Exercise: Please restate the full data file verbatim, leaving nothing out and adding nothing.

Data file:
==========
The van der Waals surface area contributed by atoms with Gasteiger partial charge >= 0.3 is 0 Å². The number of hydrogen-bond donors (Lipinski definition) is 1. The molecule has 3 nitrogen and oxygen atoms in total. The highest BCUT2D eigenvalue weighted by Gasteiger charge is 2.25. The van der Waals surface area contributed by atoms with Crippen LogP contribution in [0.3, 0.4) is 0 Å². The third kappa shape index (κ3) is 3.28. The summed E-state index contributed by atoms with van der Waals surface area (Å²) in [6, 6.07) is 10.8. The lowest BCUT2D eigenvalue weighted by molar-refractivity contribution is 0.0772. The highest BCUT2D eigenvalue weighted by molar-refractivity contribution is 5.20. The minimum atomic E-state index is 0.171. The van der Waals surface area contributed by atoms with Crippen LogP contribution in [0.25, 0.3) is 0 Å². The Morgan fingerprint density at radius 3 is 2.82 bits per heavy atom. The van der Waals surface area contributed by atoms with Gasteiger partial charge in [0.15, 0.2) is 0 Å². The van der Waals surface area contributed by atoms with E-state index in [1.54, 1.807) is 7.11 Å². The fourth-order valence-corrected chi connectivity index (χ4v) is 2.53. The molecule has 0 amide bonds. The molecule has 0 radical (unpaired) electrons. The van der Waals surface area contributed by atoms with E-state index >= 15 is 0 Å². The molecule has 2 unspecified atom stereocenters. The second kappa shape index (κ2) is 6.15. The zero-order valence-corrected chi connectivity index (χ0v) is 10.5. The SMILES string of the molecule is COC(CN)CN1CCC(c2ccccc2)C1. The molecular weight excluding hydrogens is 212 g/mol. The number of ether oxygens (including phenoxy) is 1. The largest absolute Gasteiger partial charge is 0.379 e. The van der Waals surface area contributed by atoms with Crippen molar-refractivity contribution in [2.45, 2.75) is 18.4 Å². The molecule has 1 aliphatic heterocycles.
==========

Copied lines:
The van der Waals surface area contributed by atoms with Gasteiger partial charge >= 0.3 is 0 Å². The number of hydrogen-bond donors (Lipinski definition) is 1. The molecule has 3 nitrogen and oxygen atoms in total. The highest BCUT2D eigenvalue weighted by Gasteiger charge is 2.25. The van der Waals surface area contributed by atoms with Crippen LogP contribution in [0.3, 0.4) is 0 Å². The third kappa shape index (κ3) is 3.28. The summed E-state index contributed by atoms with van der Waals surface area (Å²) in [6, 6.07) is 10.8. The lowest BCUT2D eigenvalue weighted by molar-refractivity contribution is 0.0772. The highest BCUT2D eigenvalue weighted by molar-refractivity contribution is 5.20. The minimum atomic E-state index is 0.171. The van der Waals surface area contributed by atoms with Crippen LogP contribution in [0.25, 0.3) is 0 Å². The Morgan fingerprint density at radius 3 is 2.82 bits per heavy atom. The van der Waals surface area contributed by atoms with Gasteiger partial charge in [0.15, 0.2) is 0 Å². The van der Waals surface area contributed by atoms with E-state index in [1.54, 1.807) is 7.11 Å². The fourth-order valence-corrected chi connectivity index (χ4v) is 2.53. The molecule has 0 amide bonds. The molecule has 0 radical (unpaired) electrons. The van der Waals surface area contributed by atoms with E-state index >= 15 is 0 Å². The molecule has 2 unspecified atom stereocenters. The second kappa shape index (κ2) is 6.15. The zero-order valence-corrected chi connectivity index (χ0v) is 10.5. The SMILES string of the molecule is COC(CN)CN1CCC(c2ccccc2)C1. The molecular weight excluding hydrogens is 212 g/mol. The number of ether oxygens (including phenoxy) is 1. The largest absolute Gasteiger partial charge is 0.379 e. The van der Waals surface area contributed by atoms with Crippen molar-refractivity contribution in [2.45, 2.75) is 18.4 Å². The molecule has 1 aliphatic heterocycles.